Is there a specific time you remember aside from all this stuff with COVID where you wanted to do something for these kids that the parents disagreed with?
Yeah, these parents were really into the whole helicopter parenting thing. The day was just shot, man. I’d get there at 6 in the morning, get them ready for school, pick them up at 2, shuffle them around the city from 2:30 to 7 at night between piano and karate lessons and tutoring and all this shit. The kids never got to just be kids and, at some point, not having a personality or being alone with yourself is gonna affect you more than the education you have.
These kids never know how to spend their free time—they’re used to having something put in front of their face 24/7. You couldn’t put them out in the yard and let them dig a hole and pretend that the princess was there or something (laughter), they didn’t have that creative spark that boredom forces you to have. To their detriment, we’ve learned a lot about what we want to do with our kid.
Duma is a grindcore duo from Kenya made up of Martin Khanja aka Lord Spike Heart (vocals) and Sam Karuga (production, guitar). While both have been part of the country’s metal scene for years, their upcoming self-titled debut on Nyege Nyege Tapes places their music in both the metal world and the cacophonous electronic music being churned out by labels like SVBKVLT. Joshua Minsoo Kim called Duma via WhatsApp on July 24th to discuss their new album, the Kenyan metal scene, their mentors, and more.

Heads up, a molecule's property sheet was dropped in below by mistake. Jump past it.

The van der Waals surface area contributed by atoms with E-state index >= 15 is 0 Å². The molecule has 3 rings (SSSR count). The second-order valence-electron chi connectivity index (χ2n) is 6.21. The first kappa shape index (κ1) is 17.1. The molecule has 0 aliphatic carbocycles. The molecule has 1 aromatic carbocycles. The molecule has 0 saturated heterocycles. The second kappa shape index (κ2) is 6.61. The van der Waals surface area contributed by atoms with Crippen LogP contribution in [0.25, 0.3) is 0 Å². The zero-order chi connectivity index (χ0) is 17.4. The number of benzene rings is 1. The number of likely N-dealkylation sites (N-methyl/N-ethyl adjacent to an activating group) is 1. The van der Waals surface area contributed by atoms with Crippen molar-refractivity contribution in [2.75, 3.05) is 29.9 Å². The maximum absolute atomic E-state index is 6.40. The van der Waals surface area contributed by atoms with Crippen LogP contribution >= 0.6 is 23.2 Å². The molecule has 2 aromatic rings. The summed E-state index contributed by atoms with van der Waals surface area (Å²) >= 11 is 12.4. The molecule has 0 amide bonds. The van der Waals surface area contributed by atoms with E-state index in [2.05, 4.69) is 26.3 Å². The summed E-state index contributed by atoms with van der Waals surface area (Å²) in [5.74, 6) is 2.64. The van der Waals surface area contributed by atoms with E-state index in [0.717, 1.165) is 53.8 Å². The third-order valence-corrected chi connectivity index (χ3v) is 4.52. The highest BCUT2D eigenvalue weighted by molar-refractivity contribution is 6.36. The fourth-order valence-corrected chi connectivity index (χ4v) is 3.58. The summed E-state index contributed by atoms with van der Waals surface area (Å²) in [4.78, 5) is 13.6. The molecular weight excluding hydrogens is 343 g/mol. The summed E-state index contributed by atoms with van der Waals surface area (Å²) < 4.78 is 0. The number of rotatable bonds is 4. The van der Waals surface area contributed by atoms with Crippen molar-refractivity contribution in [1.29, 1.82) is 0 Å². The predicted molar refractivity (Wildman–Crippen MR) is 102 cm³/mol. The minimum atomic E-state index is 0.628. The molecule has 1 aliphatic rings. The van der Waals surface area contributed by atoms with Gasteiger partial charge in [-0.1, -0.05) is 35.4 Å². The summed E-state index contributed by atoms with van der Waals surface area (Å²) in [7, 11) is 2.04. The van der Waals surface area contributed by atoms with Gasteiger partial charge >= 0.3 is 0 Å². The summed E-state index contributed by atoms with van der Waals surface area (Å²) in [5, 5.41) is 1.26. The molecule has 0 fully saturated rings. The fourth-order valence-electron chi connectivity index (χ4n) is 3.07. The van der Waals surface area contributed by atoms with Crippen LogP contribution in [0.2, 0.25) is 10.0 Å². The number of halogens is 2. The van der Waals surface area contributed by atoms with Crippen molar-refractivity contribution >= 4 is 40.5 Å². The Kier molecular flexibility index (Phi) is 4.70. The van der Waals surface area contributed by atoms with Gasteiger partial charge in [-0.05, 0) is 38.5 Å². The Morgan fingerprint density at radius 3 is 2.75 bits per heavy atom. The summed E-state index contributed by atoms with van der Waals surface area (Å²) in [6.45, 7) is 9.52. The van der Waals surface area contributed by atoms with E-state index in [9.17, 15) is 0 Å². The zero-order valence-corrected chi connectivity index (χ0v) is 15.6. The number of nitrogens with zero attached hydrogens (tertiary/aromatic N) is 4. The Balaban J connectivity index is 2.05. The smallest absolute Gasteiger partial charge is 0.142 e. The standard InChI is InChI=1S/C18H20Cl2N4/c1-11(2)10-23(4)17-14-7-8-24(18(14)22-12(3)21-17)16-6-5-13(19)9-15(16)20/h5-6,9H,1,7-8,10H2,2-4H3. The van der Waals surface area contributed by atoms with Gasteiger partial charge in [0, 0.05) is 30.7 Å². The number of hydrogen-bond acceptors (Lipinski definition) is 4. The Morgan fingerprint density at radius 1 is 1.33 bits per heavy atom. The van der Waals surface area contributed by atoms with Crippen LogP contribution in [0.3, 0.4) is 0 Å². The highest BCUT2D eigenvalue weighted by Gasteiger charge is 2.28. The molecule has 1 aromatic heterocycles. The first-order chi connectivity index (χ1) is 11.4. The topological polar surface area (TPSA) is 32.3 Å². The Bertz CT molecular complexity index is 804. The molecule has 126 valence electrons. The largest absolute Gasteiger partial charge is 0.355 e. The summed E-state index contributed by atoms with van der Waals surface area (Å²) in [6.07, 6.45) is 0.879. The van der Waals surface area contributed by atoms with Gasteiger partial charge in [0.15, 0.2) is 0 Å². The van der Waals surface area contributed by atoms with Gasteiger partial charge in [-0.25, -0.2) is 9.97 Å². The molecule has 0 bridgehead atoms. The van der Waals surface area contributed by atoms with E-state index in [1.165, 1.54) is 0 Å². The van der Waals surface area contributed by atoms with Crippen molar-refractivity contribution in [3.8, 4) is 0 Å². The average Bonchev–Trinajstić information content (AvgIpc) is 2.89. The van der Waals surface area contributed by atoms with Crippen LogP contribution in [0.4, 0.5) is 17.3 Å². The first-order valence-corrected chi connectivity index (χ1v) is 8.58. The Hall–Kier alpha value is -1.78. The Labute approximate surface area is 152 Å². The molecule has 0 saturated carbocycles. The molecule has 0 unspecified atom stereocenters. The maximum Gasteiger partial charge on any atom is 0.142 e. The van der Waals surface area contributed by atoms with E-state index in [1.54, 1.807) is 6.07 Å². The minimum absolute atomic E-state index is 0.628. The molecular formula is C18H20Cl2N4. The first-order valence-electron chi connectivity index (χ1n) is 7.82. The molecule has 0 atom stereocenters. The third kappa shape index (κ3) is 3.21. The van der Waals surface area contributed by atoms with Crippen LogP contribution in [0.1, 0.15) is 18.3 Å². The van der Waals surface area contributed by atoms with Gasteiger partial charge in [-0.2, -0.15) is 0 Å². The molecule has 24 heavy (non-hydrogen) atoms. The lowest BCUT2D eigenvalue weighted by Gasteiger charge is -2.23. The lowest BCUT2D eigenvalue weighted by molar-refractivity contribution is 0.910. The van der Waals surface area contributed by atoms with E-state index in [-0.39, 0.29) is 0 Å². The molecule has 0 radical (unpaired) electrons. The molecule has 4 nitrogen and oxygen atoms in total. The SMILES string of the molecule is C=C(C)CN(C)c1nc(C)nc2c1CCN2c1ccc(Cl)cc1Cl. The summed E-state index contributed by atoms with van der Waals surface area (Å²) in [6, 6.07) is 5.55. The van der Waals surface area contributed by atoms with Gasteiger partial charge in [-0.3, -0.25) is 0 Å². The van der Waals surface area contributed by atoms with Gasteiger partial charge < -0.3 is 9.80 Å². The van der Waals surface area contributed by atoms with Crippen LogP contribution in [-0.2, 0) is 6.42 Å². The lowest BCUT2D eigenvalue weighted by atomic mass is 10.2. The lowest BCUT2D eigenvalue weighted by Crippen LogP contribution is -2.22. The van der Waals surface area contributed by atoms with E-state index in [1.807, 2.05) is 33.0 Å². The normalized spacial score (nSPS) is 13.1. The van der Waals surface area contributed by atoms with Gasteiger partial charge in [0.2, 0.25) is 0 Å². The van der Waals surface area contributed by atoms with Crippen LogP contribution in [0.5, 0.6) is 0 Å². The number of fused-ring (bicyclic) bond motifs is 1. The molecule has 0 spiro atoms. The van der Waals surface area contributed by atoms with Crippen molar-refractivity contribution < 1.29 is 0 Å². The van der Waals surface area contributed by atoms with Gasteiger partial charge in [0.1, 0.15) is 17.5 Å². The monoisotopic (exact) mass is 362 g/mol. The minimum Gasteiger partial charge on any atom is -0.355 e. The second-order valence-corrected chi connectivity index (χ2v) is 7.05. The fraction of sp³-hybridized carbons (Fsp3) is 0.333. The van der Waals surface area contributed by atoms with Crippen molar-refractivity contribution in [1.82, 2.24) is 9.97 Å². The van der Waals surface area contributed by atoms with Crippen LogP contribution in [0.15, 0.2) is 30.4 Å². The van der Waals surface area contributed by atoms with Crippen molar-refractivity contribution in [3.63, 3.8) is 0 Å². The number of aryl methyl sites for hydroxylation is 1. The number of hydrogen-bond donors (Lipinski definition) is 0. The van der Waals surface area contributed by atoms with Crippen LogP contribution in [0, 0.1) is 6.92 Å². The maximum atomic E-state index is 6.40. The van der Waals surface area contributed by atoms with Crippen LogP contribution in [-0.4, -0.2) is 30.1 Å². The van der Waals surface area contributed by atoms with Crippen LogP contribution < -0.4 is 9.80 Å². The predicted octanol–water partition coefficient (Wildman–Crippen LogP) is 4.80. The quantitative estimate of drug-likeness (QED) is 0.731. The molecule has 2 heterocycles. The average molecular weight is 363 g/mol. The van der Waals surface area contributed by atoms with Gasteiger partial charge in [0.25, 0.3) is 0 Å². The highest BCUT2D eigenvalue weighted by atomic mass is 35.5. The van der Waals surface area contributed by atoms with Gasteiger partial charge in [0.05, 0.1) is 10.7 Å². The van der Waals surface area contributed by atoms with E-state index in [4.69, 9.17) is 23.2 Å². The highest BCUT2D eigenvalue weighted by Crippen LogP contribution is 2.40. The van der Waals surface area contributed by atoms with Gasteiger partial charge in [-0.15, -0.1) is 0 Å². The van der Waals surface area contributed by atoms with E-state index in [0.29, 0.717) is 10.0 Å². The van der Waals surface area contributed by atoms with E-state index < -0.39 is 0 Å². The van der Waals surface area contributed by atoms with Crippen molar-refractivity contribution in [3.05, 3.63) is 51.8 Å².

Joshua Minsoo Kim: Hello Hello!
Martin Khanja: Hello it’s Martin here!
Sam Karugu: And I’m Sam!
I’ve been telling a ton of people about the album, it’s great, thanks so much.
Sam Karugu & Martin Khanja: Thanks for listening!
How did you both get into music?
Sam Karugu: For me, I used to go to a lot of shows—metal shows, classical music shows, whatever—just to listen to music. When I got into the metal scene I saw that anyone could do it, you just buy a guitar and start playing. I loved it and it was like, “Yo, this is something I wanna do.” The first instrument I got was a laptop, I had FruityLoops and started messing with it. Then I got some shitty ass guitar and started playing and then from there ended up in a lot of bands.
Martin Khanja: Yeah, for me the first show I ever played was when I was eight years old. My mom took me to a festival in a county in our town. I played that and we killed it. I got into art—drawing and painting—and then I went to school and thought about what I was gonna do. I decided to form a band and started playing vocals. I started researching how to do vocals and how to sing well, but I really liked this hardcore shit. As long as it’s hardcore, you feel like your emotions can explode.
So I was like, yeah, let’s do it. I formed my first band when I was 17 years old and then we made an album after two years or something. I never looked back—I was 17 and I’m 27 now, and I’m still going. I made a band with Sam, I made a band with friends in Kenya—we just love performing and being in the studio and making it happen.